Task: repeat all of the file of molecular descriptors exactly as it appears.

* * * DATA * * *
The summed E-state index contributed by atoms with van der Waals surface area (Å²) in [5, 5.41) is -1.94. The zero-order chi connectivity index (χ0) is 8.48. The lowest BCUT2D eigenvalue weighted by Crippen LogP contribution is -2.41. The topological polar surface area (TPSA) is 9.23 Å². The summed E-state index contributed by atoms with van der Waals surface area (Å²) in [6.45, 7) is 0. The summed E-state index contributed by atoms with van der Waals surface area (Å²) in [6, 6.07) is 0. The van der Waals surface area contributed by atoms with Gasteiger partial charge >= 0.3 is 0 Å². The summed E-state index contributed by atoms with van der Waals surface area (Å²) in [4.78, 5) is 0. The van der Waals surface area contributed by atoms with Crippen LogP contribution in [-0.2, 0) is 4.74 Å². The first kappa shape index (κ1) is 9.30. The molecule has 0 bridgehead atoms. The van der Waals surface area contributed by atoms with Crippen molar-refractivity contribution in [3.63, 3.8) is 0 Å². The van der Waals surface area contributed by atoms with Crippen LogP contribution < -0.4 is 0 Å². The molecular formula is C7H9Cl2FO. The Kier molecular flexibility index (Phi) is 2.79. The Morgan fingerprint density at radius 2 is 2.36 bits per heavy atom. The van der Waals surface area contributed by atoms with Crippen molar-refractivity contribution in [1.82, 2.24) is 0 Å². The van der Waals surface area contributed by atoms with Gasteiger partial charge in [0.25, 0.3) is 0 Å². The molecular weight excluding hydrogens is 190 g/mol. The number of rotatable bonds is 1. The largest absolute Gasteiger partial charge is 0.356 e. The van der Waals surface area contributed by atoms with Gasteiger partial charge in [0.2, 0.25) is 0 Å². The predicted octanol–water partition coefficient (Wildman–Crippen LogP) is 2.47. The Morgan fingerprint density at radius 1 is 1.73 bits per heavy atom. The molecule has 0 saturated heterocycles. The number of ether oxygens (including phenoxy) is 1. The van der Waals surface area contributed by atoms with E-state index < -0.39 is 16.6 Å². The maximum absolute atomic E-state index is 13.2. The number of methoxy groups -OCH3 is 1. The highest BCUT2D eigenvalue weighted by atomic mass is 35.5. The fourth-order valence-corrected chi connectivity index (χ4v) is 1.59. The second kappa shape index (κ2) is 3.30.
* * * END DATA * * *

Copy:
The summed E-state index contributed by atoms with van der Waals surface area (Å²) in [5, 5.41) is -1.94. The zero-order chi connectivity index (χ0) is 8.48. The lowest BCUT2D eigenvalue weighted by Crippen LogP contribution is -2.41. The topological polar surface area (TPSA) is 9.23 Å². The summed E-state index contributed by atoms with van der Waals surface area (Å²) in [6.45, 7) is 0. The summed E-state index contributed by atoms with van der Waals surface area (Å²) in [6, 6.07) is 0. The van der Waals surface area contributed by atoms with Gasteiger partial charge >= 0.3 is 0 Å². The summed E-state index contributed by atoms with van der Waals surface area (Å²) in [4.78, 5) is 0. The van der Waals surface area contributed by atoms with Crippen LogP contribution in [-0.2, 0) is 4.74 Å². The first kappa shape index (κ1) is 9.30. The molecule has 0 bridgehead atoms. The van der Waals surface area contributed by atoms with Crippen molar-refractivity contribution in [3.63, 3.8) is 0 Å². The van der Waals surface area contributed by atoms with Crippen LogP contribution < -0.4 is 0 Å². The molecular formula is C7H9Cl2FO. The Kier molecular flexibility index (Phi) is 2.79. The Morgan fingerprint density at radius 2 is 2.36 bits per heavy atom. The van der Waals surface area contributed by atoms with Crippen molar-refractivity contribution in [1.82, 2.24) is 0 Å². The van der Waals surface area contributed by atoms with Gasteiger partial charge in [0.25, 0.3) is 0 Å². The molecular weight excluding hydrogens is 190 g/mol. The number of rotatable bonds is 1. The largest absolute Gasteiger partial charge is 0.356 e. The van der Waals surface area contributed by atoms with Gasteiger partial charge in [0.2, 0.25) is 0 Å². The predicted octanol–water partition coefficient (Wildman–Crippen LogP) is 2.47. The Morgan fingerprint density at radius 1 is 1.73 bits per heavy atom. The molecule has 0 saturated heterocycles. The number of ether oxygens (including phenoxy) is 1. The van der Waals surface area contributed by atoms with E-state index < -0.39 is 16.6 Å². The maximum absolute atomic E-state index is 13.2. The number of methoxy groups -OCH3 is 1. The highest BCUT2D eigenvalue weighted by atomic mass is 35.5. The fourth-order valence-corrected chi connectivity index (χ4v) is 1.59. The second kappa shape index (κ2) is 3.30.